Nearly one in five Australian couples venturing abroad choose Canada as their special place to create family (one in three if you only consider gay couples). Eleven couples I know are expecting babies via Canadian surrogacy over the coming five months. They are not alone. Intended parents from dozens of countries, including France, the UK, US and Spain have enjoyed the benefits of Canada.
It offers an altruistic surrogacy model which exists in harmony with surrogacy and donor support services that bring parents, surrogates and donors together. Canada is also popular because its altruistic laws are more in line with those of Australia, New Zealand and the UK. Foreigners are recognised as the legal parents under Canadian law and two dads can be names on the birth certificate. Even single males can be named as a sole parent.
Canada cannot offer as large a range of donors or surrogates as some other countries because they cannot be compensated beyond expenses. However there are Canadian agencies which can support surrogates through these intense journeys and IVF clinics such as Create which have particular expertise in this area of ‘third-party’ reproduction.
Ronny is in banking and his partner Paul is in event management. They chose to create family in Canada after 12 years together. Their good mates had thoroughly researched the options and opted for Canada after much discussion. Ronny & Paul relied on their mates’ advice (as we did when we engaged in overseas surrogacy ten years earlier).
They worked with CreATE IVF in Toronto and asked their clinic where they might source an egg donor. There are only a handful of egg donor providers in Canada and Paul explains that they might be sent a few donor profiles at a time. The problem is, these profiles are also sent to dozens of other couples. So ‘you can’t be too picky’ he admits.
A surprising source of sound advice on donor selection was their Canadian lawyer and well-known surrogacy advocate Cindy Wasser, who utilised surrogacy herself many years earlier. ‘Cindy was amazing’ Paul admits. ‘She advised us to look at donors’ medical history, and someone who was a blend of our looks. She was very helpful’.
Paul and Ronny honed in an one particular donor. Another couple got in first, but their journey was delayed, so their donor became available again.
Ultimately they were able to create nine good quality embryos, some using Ronny’s sperm and some using Pauls.
Their key advocate through the journey was Nir Keren from Babies Come True. ‘He was there for any questions and he was amazing’ Paul says.
The surrogate matching process in Canada is similar to Australia’s SASS program and the US in one aspect – both intended parents and the surrogate need to be comfortable moving forward after an initial Skype meeting and two week ‘dating’ period.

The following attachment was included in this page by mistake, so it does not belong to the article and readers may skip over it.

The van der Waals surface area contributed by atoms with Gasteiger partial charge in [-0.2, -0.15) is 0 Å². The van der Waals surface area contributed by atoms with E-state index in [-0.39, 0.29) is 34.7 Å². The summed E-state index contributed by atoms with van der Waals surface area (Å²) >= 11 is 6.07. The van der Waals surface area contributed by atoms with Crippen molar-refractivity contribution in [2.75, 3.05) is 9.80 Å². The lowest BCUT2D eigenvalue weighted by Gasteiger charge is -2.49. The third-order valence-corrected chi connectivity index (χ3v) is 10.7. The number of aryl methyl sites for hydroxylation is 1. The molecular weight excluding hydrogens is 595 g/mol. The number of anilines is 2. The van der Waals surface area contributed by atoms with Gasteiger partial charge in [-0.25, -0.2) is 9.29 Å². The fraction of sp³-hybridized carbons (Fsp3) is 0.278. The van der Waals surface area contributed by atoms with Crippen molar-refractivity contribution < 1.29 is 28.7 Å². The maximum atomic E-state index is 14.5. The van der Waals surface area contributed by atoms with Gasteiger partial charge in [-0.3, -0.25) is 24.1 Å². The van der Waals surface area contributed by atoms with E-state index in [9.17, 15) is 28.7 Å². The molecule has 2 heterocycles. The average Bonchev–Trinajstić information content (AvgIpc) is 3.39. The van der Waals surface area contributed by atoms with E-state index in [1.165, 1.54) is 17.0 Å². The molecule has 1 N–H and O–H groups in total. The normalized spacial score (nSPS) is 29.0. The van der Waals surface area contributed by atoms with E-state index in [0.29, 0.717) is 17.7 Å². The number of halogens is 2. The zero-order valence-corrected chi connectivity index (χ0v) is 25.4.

Paul reflects on the matching process. ‘We struggled for a bit ….. We registered in April and it took until Sept to be matched. We missed out on a few because we were a bit naïve. We wanted a surrogate near Toronto, near our embryos …. (but) when we broadened it out it was easier.
The surrogate they ultimately matched with, Chelsea, lived 3300km from their embryos, in Edmondton, Alberta. ‘She was absolutely wonderful – her sister was carrying for another couple. We felt like we were extended family’ says Paul.
Luckily their first embryo transfer was successful (in no more than a third of transfers is success achieved first go). This was all achieved without Paul and Ronny meeting Chelsea in person. Given the difficulties of distance, this did not happen until the birth.
Given there are likely to be many unable to meet a surrogate in person given covid-related travel restrictions, I ask Paul if a lack of face-to-face contact was a problem for Chelsea.
‘She didn’t mind that we weren’t there’ Paul explains.
When it came to the birth, Paul and Ronny arrived three weeks early and their son was a week late. In the birthing suite, Chelsea chose her mum to be her support person. I ask Paul if it was stressful being away from home and having to care for a newborn. Paul assures me that not only were Ronny’s parents there to support them, but he felt comfortable given his experience with nieces and nephews.
All in all, they were away from Australia seven weeks. And the hardest parts? ‘There was some stress at the end with the legals as some essential paperwork went missing’ Paul recalls. Otherwise it was a smooth journey. He just regrets they did not allocate some time to explore the beauty of Alberta prior to the birth.
You can hear more about Canadian surrogacy from Nir Keren from Babies Come True and a number of couples who engaged successfully in Canada at Growing Families Webinars on 20 or 21 June 2020. Go to https://www.growingfamilies.org/2020-conference-and-event-schedule/